I realize that it’s Christmas Day and that I really shouldn’t be putting up a blog post, but I blame it on the fact that I’ve been absorbed in fashion and home decor magazines all day. Things had been going fine in my endeavours of absolute mindless reading and list-making for my upcoming shopping trips, that was until I came across one of the cover articles on my most recent copy of Vogue: “When size 4 is too big – A curvy model’s struggle to fit in.” ARE YOU KIDDING ME.
As a girl who is most certainly the opposite of a sample size (and nowhere near a size 4) these models need to get a grip. Complaining about being curvy, turning to alcohol, and claiming that she’s “fat” (apparently three letter words are the new four letter words in the fashion industry) is absolutely appalling. Is the article shocking? Not particularly, I’m more than well aware the these girls have a warped version of reality when it comes to their size. What I did find kind of shocking was the way in which Vogue put the article on the cover, named the article something almost completely different in the table of contents (I had to look through the magazine a couple of times to find it) and then kind of left the whole thing supremely open-ended at the finale of the whole thing.
The world needs to wake up and re-define their version of “curvy”. I know the industry isn’t going to change dramatically, and I have no expectation that it will (I kind of like it the way it is…). What makes me upset is the fact that it was necessary to put such a bizarre spin on this kind of an article. Either take a stance at the end of the article, call the girl crazy, or get over yourselves. Normally I wouldn’t have a seriously problem with it, but as a girl who has friends who have issues with their weight, and friends who were perfectly comfortable size 10/8/6s, and now feel it necessary to drop down to the 2/4s reading articles like this DRIVES ME NUTS! I’d like to point out it’s the latter (the feeling that the world won’t accept them at their “high” single digit or low double digit sizes) that really bothers me. Learn how to be comfortable with yourself. Fashion magazines really don’t need to perpetuate the stupid open-ended stereotypes. Weight Watchers isn’t designed for people who already perfectly acceptable sizes by regular society. Do I need to go back to the cliched comment that Marilyn Monroe was a size 16? Doing it for boys or that necessary attention from your desired sex? Clearly you have greater issues at stake.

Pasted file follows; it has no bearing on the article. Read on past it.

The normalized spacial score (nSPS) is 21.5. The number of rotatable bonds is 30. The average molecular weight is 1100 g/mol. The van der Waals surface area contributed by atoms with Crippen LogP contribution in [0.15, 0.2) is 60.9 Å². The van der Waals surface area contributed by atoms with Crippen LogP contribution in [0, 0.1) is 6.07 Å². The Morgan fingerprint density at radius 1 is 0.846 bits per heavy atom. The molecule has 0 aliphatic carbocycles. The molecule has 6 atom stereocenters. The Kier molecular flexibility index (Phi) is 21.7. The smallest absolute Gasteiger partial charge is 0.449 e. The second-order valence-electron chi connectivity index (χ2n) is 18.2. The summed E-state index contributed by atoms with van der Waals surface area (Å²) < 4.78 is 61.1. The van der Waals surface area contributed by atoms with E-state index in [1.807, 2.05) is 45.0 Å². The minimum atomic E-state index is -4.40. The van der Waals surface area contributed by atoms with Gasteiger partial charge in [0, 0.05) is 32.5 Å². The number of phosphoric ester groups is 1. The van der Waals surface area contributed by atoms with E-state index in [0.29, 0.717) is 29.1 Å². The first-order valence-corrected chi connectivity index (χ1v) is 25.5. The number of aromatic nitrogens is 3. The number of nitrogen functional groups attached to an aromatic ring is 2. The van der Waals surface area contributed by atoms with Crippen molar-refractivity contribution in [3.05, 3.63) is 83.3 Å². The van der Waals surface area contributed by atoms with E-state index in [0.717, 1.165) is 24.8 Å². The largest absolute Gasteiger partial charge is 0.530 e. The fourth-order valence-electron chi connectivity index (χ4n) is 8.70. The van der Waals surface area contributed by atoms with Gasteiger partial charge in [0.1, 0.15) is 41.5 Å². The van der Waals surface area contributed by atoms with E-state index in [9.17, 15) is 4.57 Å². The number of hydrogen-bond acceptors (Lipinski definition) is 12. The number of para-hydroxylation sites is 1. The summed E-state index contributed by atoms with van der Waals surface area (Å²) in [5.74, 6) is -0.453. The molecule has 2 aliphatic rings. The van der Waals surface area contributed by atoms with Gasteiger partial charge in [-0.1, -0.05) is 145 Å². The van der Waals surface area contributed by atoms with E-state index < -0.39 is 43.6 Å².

I’ll confess to the fact that part of this blog is on a self-improvement kick, the pursuit of fabulous, and an attempt to define chic in my own terms. That does not mean that I have to fall into the world’s stereotypes of perfection. That does not mean that I’m trying to look like the cover stars of the various magazines. That does not mean that I’m trying to emulate the thin. If that’s a byproduct…so be it – but it CERTAINLY IS NOT a goal. My goal is to be happier through re-defining bits of my reality.
I suppose writing this in the heat of passion after reading the damn thing is sufficiently in appropriate and unladylike, but I felt it necessary to spit the whole damn thing out ASAP.
Merry Christmas. I’m going to stuff myself at dinner just to make up for negatively sized models and those size-4 “chubsters”.